Milano master-class

18. The 4 Principles of the Athens Trail

#lesson1 #pedestriantransportation #endoticcity #unpavedground #nopanoramas

Baptiste: How did you draw or create this trail?

Jordi: Even though Athens is a polycentric city (where, in my opinion, the dialectic between the center and the periphery is up for discussion), one of the first questions was: how could we connect a peripheral district to the city center, and not necessarily take any detours, to arrive at a point of interest or hub; and so to have a road in the imaginary landscape of the city that would encourage residents to think: “I’m going to walk from the center of Athens to Piraeus. It will give me the opportunity to discover the city, and at the same time I have a totally utilitarian goal: I want to, instead of taking public transportation for an hour, or drive for an hour, I have three hours to go from Athens to Piraeus.
Or: “I want to visit a city 50 km from Athens, and I’ll take two days to walk there. I can see Salamina on the way.” That’s why I’m interested in linear paths that don’t take detours on the way to important hubs. The aim is truly to work on the livability of a city, a city such as it is used, rather than how it’s visited. That’s a first principle.
Second, avoiding detours that expose walkers to unknown parts of the city. Walking gives us the opportunity to go places we visit on a regular basis—but typically in cars or motorized vehicles (Athens is a very car-oriented city)—and we can go to these districts that we often cross through in cars, but in a completely different way when we walk. So, not going out of our way to see exotic spaces. Instead, I’m interested in an endotic view, from the inside.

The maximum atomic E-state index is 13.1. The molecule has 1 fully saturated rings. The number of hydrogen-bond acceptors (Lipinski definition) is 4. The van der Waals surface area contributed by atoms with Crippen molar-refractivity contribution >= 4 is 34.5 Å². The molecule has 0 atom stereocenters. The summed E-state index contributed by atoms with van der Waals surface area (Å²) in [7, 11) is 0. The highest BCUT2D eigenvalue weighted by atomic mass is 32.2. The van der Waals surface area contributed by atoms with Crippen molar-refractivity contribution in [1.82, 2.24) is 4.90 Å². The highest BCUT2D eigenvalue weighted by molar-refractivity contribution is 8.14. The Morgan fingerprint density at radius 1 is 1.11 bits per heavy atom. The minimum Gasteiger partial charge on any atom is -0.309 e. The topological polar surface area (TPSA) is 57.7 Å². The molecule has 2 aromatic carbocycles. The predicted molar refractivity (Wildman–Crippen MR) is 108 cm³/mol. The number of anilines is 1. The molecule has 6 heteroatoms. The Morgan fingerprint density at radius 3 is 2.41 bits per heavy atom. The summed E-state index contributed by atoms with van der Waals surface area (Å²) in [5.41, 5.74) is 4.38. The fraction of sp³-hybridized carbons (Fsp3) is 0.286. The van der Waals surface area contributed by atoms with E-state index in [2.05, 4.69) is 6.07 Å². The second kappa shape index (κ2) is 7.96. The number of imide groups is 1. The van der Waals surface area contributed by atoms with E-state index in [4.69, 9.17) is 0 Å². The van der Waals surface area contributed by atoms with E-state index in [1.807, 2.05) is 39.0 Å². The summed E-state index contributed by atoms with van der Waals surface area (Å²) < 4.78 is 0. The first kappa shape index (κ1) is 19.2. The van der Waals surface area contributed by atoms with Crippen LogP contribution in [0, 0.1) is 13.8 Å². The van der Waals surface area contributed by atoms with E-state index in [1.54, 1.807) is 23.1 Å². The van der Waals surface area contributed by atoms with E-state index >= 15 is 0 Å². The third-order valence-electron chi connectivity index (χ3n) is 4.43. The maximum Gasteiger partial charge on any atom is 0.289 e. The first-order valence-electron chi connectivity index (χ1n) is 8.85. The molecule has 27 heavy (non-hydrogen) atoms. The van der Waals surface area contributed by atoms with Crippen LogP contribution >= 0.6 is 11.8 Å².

Third, Athens is a city (and this is exactly what allows us to access its diverse spaces) that, for the most part, has not been built according to theories of urban planning. So, it is possible to access trails—literally, small and unpaved trails—in nearly all the city’s districts, and walking from the outskirts to the center over unpaved roads for nearly 70% of the time is feasible. The idea was also to look for all the different types of roads in a city of 3.5 million; many of these roads don’t fit into a standard form of circulation for a modern European city.

Finally, although it was not my specific intention to avoid hills within the city, I wanted to get away from an aerial view. This gets back to what I was saying earlier on geography. To get away from a sense of grasping everything in a single glance, which lacks the nuance that you find within a sidewalk. Because this is an exuberant, uncontained city where residents plant trees on the sidewalk and harvest fruit from spaces that don’t necessarily belong to them. So, getting a real sense for the minutiae of daily life and not going to peaks within the city to get a panoramic view—getting away from the panoramic.